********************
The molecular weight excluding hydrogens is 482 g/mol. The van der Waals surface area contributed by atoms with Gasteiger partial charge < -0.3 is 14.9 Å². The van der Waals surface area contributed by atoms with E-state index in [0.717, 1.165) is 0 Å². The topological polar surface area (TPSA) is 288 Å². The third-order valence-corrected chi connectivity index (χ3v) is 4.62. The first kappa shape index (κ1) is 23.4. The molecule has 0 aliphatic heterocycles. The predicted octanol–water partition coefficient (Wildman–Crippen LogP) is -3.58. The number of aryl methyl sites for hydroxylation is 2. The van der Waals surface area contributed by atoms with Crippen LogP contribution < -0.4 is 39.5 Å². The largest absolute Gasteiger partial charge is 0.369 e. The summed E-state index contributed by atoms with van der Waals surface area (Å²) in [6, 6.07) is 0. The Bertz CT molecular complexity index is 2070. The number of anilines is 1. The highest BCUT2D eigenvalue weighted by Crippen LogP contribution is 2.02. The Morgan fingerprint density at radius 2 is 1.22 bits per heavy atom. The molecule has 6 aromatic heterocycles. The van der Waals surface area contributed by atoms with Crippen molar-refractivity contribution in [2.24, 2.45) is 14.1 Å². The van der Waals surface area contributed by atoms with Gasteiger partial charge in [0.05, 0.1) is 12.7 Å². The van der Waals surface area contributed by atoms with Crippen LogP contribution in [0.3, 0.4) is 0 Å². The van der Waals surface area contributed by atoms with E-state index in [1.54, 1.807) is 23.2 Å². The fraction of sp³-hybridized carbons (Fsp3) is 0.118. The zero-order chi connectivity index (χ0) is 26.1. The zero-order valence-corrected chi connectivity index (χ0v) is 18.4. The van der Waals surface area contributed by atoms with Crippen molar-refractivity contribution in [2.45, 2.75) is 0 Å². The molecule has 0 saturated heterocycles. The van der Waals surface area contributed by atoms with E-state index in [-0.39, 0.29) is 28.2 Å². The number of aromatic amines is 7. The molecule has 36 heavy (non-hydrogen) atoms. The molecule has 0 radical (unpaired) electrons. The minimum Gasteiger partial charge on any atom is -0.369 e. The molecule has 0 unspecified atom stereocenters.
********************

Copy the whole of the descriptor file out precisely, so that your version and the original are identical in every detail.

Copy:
The molecular weight excluding hydrogens is 482 g/mol. The van der Waals surface area contributed by atoms with Gasteiger partial charge < -0.3 is 14.9 Å². The van der Waals surface area contributed by atoms with E-state index in [0.717, 1.165) is 0 Å². The topological polar surface area (TPSA) is 288 Å². The third-order valence-corrected chi connectivity index (χ3v) is 4.62. The first kappa shape index (κ1) is 23.4. The molecule has 0 aliphatic heterocycles. The predicted octanol–water partition coefficient (Wildman–Crippen LogP) is -3.58. The number of aryl methyl sites for hydroxylation is 2. The van der Waals surface area contributed by atoms with Crippen LogP contribution < -0.4 is 39.5 Å². The largest absolute Gasteiger partial charge is 0.369 e. The summed E-state index contributed by atoms with van der Waals surface area (Å²) in [6, 6.07) is 0. The Bertz CT molecular complexity index is 2070. The number of anilines is 1. The highest BCUT2D eigenvalue weighted by Crippen LogP contribution is 2.02. The Morgan fingerprint density at radius 2 is 1.22 bits per heavy atom. The molecule has 6 aromatic heterocycles. The van der Waals surface area contributed by atoms with Crippen molar-refractivity contribution in [2.24, 2.45) is 14.1 Å². The van der Waals surface area contributed by atoms with Gasteiger partial charge in [0.05, 0.1) is 12.7 Å². The van der Waals surface area contributed by atoms with Crippen LogP contribution in [0.3, 0.4) is 0 Å². The van der Waals surface area contributed by atoms with E-state index in [1.54, 1.807) is 23.2 Å². The fraction of sp³-hybridized carbons (Fsp3) is 0.118. The zero-order chi connectivity index (χ0) is 26.1. The zero-order valence-corrected chi connectivity index (χ0v) is 18.4. The van der Waals surface area contributed by atoms with Crippen molar-refractivity contribution in [2.45, 2.75) is 0 Å². The molecule has 0 saturated heterocycles. The van der Waals surface area contributed by atoms with E-state index in [-0.39, 0.29) is 28.2 Å². The number of aromatic amines is 7. The molecule has 36 heavy (non-hydrogen) atoms. The molecule has 0 radical (unpaired) electrons. The minimum Gasteiger partial charge on any atom is -0.369 e. The molecule has 0 unspecified atom stereocenters.